BUGG shorts protect cops, corrections officers

With BUGG’s stab-rated inserts, COs can guard against femoral artery wounds

By Drew Johnson
Corrections1 Editor

While body armor undoubtedly save officers’ lives, they also leave several highly vulnerable parts of their bodies totally exposed. Setting aside for the moment the obvious area located between and north of the clavicles — Kevlar helmets have made serious strides — everything south of the beltline is largely unprotected.

Importantly, if you were to search online for ‘femoral artery officer death’ on the first page of results alone you’ll find at least five tragic stories about cops who were killed because of a gunshot wound to their leg. Bulletproof vests protect your vital organs but, within minutes, a gunshot to your femoral artery can leave you dead or permanently maimed.

Corrections officers also face major risks from injuries to this vulnerable region. CERT teams who move in for a cell extraction are often well protected from the waist up, but their groin is left exposed. If an inmate knows you’re wearing armor, and where you’re not, they can easily aim for the femoral artery.

It’s this fact that led New Jersey State Trooper Bill Fearon to develop a new way to protect against these wounds. His invention, Ballistic Under Garment Gear (BUGG), is, essentially, body armor for your groin.

He first got the idea while conducting scenario-based training at a community college where the students used simunitions in force-on-force exercises. At the end of the training, Fearon noticed that almost every student had a simms mark on their upper thigh and femoral artery area.

“It’s common for shots to go low,” Fearon says. “When shooters are under stress they want to get their gun out quickly and start shooting early. It’s common for shots to start low and track up.”

After seeing this pattern at the training he went home and researched instances of femoral artery gunshot injuries among police. He found dozens. His wife, a nurse, told him that if you’re hit by a bullet in the femoral artery you have only minutes to get treatment before suffering serious injury or death. He found a statistic that said 99.5 percent of shrapnel wounds in the military mortal.

That was motivation enough, and he and his wife started designing a solution. BUGG is the result.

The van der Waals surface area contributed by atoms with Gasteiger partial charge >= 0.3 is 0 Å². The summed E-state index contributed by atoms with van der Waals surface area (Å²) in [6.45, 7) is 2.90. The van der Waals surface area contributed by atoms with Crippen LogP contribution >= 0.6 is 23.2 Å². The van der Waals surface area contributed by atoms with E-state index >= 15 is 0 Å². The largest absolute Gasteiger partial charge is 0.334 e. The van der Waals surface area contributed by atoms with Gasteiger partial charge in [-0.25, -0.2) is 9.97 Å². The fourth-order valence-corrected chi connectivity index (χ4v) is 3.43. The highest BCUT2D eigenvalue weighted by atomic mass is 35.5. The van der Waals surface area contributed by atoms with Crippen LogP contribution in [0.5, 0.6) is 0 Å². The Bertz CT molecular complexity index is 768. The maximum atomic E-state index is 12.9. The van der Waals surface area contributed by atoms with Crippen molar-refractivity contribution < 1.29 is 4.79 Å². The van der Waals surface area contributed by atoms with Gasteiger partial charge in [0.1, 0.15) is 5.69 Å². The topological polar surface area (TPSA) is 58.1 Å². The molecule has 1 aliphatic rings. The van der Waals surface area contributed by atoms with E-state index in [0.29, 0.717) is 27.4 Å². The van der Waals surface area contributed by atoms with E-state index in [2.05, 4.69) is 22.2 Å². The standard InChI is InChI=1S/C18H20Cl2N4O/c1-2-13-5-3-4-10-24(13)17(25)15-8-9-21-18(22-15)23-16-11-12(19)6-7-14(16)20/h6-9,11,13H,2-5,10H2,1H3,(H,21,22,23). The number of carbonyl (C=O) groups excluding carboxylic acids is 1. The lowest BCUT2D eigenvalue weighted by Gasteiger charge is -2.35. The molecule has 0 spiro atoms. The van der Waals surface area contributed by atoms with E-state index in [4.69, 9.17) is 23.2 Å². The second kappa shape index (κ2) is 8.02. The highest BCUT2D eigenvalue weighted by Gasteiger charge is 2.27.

BUGG prevents femoral artery injuries in a straightforward way: IIIA rated ballistic inserts are placed into pockets on the front of a pair of compression shorts so that the vulnerable region is completely covered. The inserts are also stab rated Type II, which is key for corrections officers who are much more likely to face shanks than bullets.

Discomfort is one reason many officers don’t wear body armor, and Fearon wanted to make sure the BUGG was comfortable enough to wear to for an entire shift without problem. His design ensures the ballistic pad won’t impede on the wearer by riding too high into the groin, he says.

One officer who has worn the BUGG offered this comment: “They’re comfortable and I forgot they were on. I felt safer. My wife thanks you.”

Gary Klugiewicz, Corrections1 columnist and tactical training expert, said this about femoral artery wounds: “With the advent of knife-fighting among gangs and other inmates, it makes sense to protect this area, especially for CERT teams.”

If anything, officers would do well to at least put these types of injuries on the mental radar. They may not get as much news coverage as gunshot wounds to the heads, but they’re often just as deadly.

“It’s a prevalent injury,” Fearon says of femoral artery wounds. “People think of leg injuries and it’s like Rambo and you can just tie it up. But the fact is that even if the bullet misses everything and doesn’t hit the artery, it’s still a very dangerous wound.”

Perhaps, with the advent of the BUGG, we’ll see start news stories about armored undershorts saving officers lives.

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